A single beam, we have seen, can easily bend. However, a framework of beams joined together is much stiffer and stronger. The strongest of all frameworks are those in which the beams meet to form triangles. Such an arrangement is called a truss and is based on the principle that a triangle is the hardest shape to twist or bend (see Figure 5).

Look in the attic of a house and you will find that the roof is held up by a series of trusses made from thick wooden beams. Over the years, engineers have experimented with all sorts of truss designs. For example, wooden trusses were used to support many railway bridges in North America in the last century. Such structures were found to be especially strong if neighboring triangles shared the same side. The common side is known as a king post.

Today, trusses are still used in a wide variety of buildings. They stiffen the supporting structure of tall skyscrapers, form the framework of radio and television masts, and hold up most of the roofs in our houses, stores, offices, and schools.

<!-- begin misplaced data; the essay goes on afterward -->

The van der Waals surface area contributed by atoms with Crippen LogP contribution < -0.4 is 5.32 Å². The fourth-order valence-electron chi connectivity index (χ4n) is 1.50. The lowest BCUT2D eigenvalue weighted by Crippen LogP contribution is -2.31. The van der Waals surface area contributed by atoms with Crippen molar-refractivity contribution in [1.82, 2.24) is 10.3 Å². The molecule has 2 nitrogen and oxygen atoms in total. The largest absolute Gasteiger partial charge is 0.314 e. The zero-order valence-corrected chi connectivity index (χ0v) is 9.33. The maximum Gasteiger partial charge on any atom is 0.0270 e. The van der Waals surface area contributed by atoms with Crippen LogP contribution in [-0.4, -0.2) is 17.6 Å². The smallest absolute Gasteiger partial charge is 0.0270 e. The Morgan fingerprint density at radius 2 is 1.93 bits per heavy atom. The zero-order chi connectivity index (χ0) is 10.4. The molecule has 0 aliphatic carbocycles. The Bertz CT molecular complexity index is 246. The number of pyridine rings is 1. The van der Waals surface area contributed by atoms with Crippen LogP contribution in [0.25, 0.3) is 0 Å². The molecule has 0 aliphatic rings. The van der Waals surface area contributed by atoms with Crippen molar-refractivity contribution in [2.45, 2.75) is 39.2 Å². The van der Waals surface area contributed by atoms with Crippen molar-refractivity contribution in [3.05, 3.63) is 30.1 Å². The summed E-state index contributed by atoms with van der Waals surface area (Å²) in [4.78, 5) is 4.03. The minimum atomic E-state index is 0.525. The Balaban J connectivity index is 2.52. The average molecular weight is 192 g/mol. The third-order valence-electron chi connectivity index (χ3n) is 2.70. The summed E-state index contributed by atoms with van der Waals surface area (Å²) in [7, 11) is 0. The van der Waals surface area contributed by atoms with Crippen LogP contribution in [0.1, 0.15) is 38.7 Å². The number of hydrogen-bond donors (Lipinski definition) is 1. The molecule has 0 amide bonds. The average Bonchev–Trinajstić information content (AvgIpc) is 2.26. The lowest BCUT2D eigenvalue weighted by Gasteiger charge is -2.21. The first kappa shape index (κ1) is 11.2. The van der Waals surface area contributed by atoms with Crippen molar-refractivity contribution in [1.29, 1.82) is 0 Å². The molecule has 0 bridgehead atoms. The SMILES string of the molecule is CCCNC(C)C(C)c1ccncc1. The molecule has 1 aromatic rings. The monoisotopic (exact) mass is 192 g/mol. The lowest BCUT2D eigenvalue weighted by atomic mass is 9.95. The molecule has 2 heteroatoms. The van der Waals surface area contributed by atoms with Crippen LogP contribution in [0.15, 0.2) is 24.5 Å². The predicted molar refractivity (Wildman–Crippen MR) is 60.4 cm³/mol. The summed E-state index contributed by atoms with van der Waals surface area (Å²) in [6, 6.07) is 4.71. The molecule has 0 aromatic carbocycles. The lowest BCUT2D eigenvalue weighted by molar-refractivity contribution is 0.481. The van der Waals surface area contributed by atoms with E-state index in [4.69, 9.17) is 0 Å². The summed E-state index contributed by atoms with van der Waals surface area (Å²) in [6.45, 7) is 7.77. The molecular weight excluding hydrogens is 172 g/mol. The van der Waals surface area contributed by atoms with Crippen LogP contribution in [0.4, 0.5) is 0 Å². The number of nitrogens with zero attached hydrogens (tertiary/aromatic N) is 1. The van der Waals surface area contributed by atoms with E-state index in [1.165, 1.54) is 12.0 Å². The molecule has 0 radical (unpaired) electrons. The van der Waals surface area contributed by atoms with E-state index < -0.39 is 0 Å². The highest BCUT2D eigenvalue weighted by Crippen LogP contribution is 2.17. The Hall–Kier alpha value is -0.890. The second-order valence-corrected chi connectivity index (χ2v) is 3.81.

## Testing Frameworks

You will need:

• Stapler and staples
• Strips of cardboard, 14" long and 1" wide
• A plastic cup
• Several similar coins (pennies or nickels, for example
• Tape
• Two thick books of the same height
•

What to do:

Cut cardboard strips and use staples to make a square and a triangle as shown. Try pulling the sides of these shapes. What do you notice?

Build a box-shaped framework as shown, using cardboard strips, staples, and tape. Hang the cup by a thread from the center of the framework. Place the two books 12" apart and put the framework evenly between them. Measure the height of the of the center of the framework. Put a coin in the small box and measure the height again. Do this a number of times and write down your measurements. Can you make the framework collapse completely?

Now make a triangular framework as shown. Repeat the experiment and compare the results (see Figure 6). Which framework is stronger? Can you suggest why?

Taking it further:

Explore ways of making the box-shaped and triangular frameworks stronger. Try loading them in various ways to find if they have any weak spots.